(Feature photo by cottonbro from Pexels)
I’ve struggled for years trying to find the perfect way to explain ADHD to friends and family, or at least to myself. Not ADHD as a whole, complete and beautiful mess – no, just a certain slice of life living with ADHD. What I try to express poetically and succinctly is the progression of understanding of the depth to which ADHD (and all his buddies in his little red wagon) affects one’s life.
Here’s a scenario, laid out in likely steps:
- Jim is unaware, undiagnosed, and wondering why life is a struggle.
- Jim learns about ADHD, is thinking maybe that’s the issue, and reflects on things.
- Jim realizes it’s much worse than he previously thought, so he seeks out professional guidance and that leads to a diagnosis.
- Jim gets more of a grasp of how his life is affected by ADHD, focusing on the here and now.
- Upon living with this knowledge, Jim gradually comes to other realizations (‘That’s why my marriage failed!’)
- Jim seeks out more aggressive meds, therapy, exercise, etc.
- Jim realizes more and more how deep this thing goes. VERY deep.
- Eventually Jim sees that EVERY facet of his life and love has been affected in some way by his ADHD.
This may not be everyone’s experience. But it’s what I’ve lived, in broad strokes, and I have a feeling that it may resonate with more than a few ADHD sufferers. Essentially, the more I lived knowing about my ADHD, and the more I learned about it, the more areas of my life (choices, mistakes, breakdowns, relationships, etc.) were illuminated as having been impacted in some way.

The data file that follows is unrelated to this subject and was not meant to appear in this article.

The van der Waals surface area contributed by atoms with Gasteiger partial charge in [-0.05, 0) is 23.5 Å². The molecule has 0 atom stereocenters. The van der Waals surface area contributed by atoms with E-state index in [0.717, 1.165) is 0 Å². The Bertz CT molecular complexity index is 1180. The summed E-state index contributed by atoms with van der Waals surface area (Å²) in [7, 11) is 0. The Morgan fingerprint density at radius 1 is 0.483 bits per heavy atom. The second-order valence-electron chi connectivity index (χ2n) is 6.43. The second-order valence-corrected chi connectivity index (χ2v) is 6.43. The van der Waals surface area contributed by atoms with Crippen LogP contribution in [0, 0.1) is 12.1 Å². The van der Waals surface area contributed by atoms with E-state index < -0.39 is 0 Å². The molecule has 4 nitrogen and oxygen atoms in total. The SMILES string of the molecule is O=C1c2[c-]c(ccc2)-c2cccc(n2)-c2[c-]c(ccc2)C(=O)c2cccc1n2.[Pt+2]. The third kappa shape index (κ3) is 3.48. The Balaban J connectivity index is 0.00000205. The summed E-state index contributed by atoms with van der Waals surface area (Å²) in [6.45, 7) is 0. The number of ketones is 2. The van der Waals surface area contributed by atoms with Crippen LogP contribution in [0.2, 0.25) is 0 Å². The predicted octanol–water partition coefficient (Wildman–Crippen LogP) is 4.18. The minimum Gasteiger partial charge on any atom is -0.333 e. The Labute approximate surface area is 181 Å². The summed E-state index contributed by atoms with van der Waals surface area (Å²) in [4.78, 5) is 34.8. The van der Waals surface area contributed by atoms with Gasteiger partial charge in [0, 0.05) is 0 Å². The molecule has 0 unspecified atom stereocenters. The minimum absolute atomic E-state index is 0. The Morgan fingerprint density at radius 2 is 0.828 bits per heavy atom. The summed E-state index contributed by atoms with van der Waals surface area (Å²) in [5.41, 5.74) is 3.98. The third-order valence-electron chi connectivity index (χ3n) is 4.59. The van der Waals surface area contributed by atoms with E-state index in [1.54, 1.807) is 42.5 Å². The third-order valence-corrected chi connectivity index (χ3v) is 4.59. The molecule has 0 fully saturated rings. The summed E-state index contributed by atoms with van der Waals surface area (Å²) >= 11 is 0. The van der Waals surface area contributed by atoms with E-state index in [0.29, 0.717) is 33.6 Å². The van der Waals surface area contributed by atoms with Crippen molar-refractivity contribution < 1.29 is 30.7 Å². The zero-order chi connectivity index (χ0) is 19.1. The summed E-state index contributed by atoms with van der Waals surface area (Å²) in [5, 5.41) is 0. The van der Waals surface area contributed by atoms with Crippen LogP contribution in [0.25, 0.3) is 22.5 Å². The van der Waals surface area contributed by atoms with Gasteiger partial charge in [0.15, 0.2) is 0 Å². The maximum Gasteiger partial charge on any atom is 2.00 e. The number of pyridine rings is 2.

I hadn’t been able to think about a fitting metaphor or analogy. Was it like flashlight in the dark – in that the more I shone a light on dark corners, the more I learned about this disorder and its role in my life? And the more I learned, the bigger and brighter my flashlight became? Not really, but that was the closest I could get.
Then Covid19 hit. And of course, it didn’t hit all at once. We’ve all seen how it unfolded.
First there were a few cases, then a few more, then a lot more. All far away. Good to know about, but surely it would be dealt with. But things got worse. Much worse. It travelled. People were dying. Gradually people started thinking about the impact of this virus on their lives. For me, it was a constant readjusting of my response. Stores closing, schools closing, offices closing. A gradual increase of awareness of how big and how dangerous this thing really was – and could become. And eventually it got so big that it became the biggest thing. It became everything.
This is where I see parallels with ADHD – or rather, a sufferer’s understanding of ADHD. I may think I have a handle on things, and life is going relatively smoothly – and then bam, some facet of my ADHD shows itself, and suddenly I’m in a spiral of depression, guilt, and emotion. When I reflect on it, I realize that I need to increase my awareness, learn to identify triggers that I hadn’t considered before. I need to lockdown.
This can be done in retrospect, too. Suddenly a cringe-worthy scene from adolescence, and after years of wondering why it played out the way it did, can be illuminated by a new understanding of the reaches of the disorder. ‘This thing is bigger than I previously thought. I’m going to need more tools to fight it’.
Does having his analogy help me? Yes. It helps me to steel myself to face other challenges. It makes things clearer. It has taught me to never underestimate my disorder.
(Photo by Markus Spiske from Pexels)
I would love to hear your metaphors or analogies about life with ADHD in the comments below. Thanks for reading!